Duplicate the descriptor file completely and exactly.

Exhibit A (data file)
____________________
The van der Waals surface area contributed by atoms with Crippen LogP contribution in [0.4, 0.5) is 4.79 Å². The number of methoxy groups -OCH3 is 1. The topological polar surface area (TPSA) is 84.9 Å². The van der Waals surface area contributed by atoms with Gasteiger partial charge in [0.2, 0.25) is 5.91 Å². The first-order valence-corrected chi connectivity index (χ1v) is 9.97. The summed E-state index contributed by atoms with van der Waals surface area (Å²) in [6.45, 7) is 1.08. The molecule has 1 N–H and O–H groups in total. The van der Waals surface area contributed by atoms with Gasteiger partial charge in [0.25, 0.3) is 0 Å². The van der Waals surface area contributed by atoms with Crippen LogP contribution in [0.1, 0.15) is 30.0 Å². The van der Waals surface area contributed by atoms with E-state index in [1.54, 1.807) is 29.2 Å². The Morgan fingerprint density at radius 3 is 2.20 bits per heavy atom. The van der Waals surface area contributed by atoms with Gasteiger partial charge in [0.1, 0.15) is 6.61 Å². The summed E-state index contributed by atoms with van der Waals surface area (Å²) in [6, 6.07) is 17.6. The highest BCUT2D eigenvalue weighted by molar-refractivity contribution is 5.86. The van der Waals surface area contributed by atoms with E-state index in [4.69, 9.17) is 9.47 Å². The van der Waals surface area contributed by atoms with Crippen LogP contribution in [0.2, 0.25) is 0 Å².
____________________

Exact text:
The van der Waals surface area contributed by atoms with Crippen LogP contribution in [0.4, 0.5) is 4.79 Å². The number of methoxy groups -OCH3 is 1. The topological polar surface area (TPSA) is 84.9 Å². The van der Waals surface area contributed by atoms with Gasteiger partial charge in [0.2, 0.25) is 5.91 Å². The first-order valence-corrected chi connectivity index (χ1v) is 9.97. The summed E-state index contributed by atoms with van der Waals surface area (Å²) in [6.45, 7) is 1.08. The molecule has 1 N–H and O–H groups in total. The van der Waals surface area contributed by atoms with Gasteiger partial charge in [0.25, 0.3) is 0 Å². The van der Waals surface area contributed by atoms with Crippen LogP contribution in [0.1, 0.15) is 30.0 Å². The van der Waals surface area contributed by atoms with E-state index in [1.54, 1.807) is 29.2 Å². The Morgan fingerprint density at radius 3 is 2.20 bits per heavy atom. The van der Waals surface area contributed by atoms with Gasteiger partial charge in [0.1, 0.15) is 6.61 Å². The summed E-state index contributed by atoms with van der Waals surface area (Å²) in [6, 6.07) is 17.6. The highest BCUT2D eigenvalue weighted by molar-refractivity contribution is 5.86. The van der Waals surface area contributed by atoms with E-state index in [4.69, 9.17) is 9.47 Å². The van der Waals surface area contributed by atoms with Crippen LogP contribution in [0.2, 0.25) is 0 Å².